Autumn is the time when gardeners dig compost into their beds because the ground is still warm enough to work and their soil will be enriched over winter.

Soil enrichers by Huw Richards
Gardening YouTuber Huw Richards (Dobbies Garden Centres/PA)

Online horticultural expert Huw Richards, who has one of the biggest gardening channels on YouTube, says adding unusual ingredients including sheep’s fleece, coffee grounds, seaweed and hair to the mix can boost your soil.

Best soil enrichers

These are some of his favourite soil-enriching additions.

1. Hair

Soil enrichers hair
Hair can boost your compost (Thinkstock/PA)

Visit a hair salon to get a bag of hair (but not dyed or bleached), which contains nitrogen. Give it a year to mature and then mix it into the compost with other materials.

2. Spent hops

Soil enricher hops
Visit a brewery to bag some spent hops (Thinkstock/PA)

If you have any local breweries, visit one to pick up some spent hops, which have been soaked for a long time. They are high in nitrogen.

3. Shredded paper

Soil enricher paper
Add shredded paper to retain moisture (Thinkstock/PA

If you know of an office which shreds paper, pick some up to add to the mix. It contains carbon and also will help the soil retain moisture. And don’t worry about the ink, which often contains micro-nutrients. However, don’t use paper which has a gloss finish or is heavily inked, as this may contain toxins.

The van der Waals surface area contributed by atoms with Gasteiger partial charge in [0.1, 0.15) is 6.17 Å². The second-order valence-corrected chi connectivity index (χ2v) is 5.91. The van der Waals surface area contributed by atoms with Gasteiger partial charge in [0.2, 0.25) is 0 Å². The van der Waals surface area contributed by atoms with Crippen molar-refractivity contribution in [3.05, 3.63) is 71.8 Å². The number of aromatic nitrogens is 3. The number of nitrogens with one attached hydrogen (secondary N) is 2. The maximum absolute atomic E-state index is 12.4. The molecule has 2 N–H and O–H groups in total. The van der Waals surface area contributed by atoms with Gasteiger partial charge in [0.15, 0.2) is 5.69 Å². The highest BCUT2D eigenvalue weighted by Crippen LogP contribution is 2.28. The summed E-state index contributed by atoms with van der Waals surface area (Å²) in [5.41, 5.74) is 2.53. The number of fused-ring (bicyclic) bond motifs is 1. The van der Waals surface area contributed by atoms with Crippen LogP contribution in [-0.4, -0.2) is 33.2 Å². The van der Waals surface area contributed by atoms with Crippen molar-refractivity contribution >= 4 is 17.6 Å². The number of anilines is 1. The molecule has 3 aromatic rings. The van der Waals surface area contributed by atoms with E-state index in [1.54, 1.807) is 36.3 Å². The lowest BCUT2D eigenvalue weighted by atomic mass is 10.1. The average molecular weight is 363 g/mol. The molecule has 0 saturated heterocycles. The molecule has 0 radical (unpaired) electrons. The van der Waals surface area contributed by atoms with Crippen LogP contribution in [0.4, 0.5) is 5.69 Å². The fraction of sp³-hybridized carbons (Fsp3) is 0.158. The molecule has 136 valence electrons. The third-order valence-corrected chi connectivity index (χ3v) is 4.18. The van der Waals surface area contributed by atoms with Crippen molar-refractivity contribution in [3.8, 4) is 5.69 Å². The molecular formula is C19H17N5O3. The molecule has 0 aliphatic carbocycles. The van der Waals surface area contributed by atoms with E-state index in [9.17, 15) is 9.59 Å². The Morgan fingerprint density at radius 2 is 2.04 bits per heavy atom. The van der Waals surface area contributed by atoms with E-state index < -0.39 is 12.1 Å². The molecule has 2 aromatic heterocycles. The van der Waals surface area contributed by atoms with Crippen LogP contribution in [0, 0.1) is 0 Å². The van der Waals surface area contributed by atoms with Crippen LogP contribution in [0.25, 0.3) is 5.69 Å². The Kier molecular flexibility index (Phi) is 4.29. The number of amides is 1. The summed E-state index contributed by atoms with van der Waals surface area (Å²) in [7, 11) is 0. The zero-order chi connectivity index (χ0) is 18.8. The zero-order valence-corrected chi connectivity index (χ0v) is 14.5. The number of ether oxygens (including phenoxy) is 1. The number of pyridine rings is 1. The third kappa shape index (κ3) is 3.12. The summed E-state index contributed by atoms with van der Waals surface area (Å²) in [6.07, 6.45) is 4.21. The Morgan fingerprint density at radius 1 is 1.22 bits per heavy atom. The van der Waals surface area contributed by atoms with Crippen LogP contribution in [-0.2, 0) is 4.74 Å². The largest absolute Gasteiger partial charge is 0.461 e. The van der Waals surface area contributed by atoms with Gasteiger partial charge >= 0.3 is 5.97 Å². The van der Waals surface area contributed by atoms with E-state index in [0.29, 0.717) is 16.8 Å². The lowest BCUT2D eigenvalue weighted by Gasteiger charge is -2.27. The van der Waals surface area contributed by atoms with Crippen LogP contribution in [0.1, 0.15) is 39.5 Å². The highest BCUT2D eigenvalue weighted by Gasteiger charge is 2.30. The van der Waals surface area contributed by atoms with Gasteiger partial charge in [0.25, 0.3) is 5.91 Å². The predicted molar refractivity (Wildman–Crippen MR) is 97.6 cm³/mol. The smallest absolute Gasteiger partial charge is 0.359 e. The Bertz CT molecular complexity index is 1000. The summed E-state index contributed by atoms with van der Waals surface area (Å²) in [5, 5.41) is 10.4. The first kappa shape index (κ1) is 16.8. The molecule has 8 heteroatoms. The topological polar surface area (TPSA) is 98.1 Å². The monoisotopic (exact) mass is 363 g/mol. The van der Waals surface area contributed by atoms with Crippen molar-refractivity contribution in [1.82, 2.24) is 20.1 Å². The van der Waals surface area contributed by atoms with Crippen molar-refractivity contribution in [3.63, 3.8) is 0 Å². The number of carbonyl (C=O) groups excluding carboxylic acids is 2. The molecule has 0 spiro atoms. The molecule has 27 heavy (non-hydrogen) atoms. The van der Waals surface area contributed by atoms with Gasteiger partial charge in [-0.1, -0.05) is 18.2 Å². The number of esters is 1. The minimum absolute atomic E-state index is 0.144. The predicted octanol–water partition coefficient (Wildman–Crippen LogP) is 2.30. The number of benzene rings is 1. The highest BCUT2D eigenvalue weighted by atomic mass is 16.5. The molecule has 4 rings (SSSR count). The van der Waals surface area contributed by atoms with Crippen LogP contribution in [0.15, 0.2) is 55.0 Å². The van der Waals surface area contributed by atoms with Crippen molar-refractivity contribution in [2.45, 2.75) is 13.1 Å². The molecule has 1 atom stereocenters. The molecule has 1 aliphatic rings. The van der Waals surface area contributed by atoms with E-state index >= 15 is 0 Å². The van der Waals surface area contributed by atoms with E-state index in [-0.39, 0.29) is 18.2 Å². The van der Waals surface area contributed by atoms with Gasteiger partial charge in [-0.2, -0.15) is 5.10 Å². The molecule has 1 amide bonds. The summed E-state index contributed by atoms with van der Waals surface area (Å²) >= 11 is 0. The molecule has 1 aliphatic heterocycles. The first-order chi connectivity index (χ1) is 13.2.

4. Coffee grounds

Soil enrichers coffee grounds
Used or spent coffee grounds being used as natural fertiliser(Thinkstock/PA)

Visit your local coffee shop for spent coffee grounds. While fresh coffee grounds are acidic, used grounds are neutral.

They contain nitrogen and have a pH of around 6.5-7, which is ideal for many plants. Spread handfuls around your plants like a mulch but avoid using grounds on soil around acid-loving plants such as rhododendrons, azaleas and blueberries.

5. Crushed eggshells

Soil enricher eggshells
Crushed eggshells contain calcium (Thinkstock/PA)

If you crush up eggshells to add to your compost, they provide a slow release of calcium, which is particularly beneficial when growing produce such as tomatoes.

6. Seaweed

Soil enricher seaweed
Seaweed provides valuable nutrients (Thinkstock)

Seaweed contains all the main elements to boost soil including nitrogen, potassium, phosphate, magnesium, iodine and calcium. If you live in a coastal area, storms will wash up mounds of brown, red and green seaweed.

Collect a variety if you can as they have different nutrient levels. You can chop up it up and use it sparingly. Put it directly on to beds but don’t place it in planting holes or directly on to plants as it is salty. However, the autumn rains should wash the excess salt away.

7. Wood ash

Soil enricher wood ash
Ash can be used to help fertilise soil (Thinkstock/PA)

Don’t use ash from a barbecue if you are using charcoal, but wood ash from hard woods is fine to add to compost. It tends to be a bit more acidic and is good for plants such as rhododendrons, azaleas and camellias.

8. Sheep’s fleece

Soil enricher sheep's wool
Sheep’s wool helps deter slugs (Thinkstock/PA)

Lay sheep’s wool down around perennial plants and add it to the compost bin.  It contains nitrogen and, as an added bonus, also deters slugs.

If you are clearing ground in the autumn, lay down cardboard over the top of the ground you’ve dug, followed by a layer of sheep’s wool, and finish it with compost or well-rotted manure. Sheep’s wool will biodegrade over time and will retain moisture.

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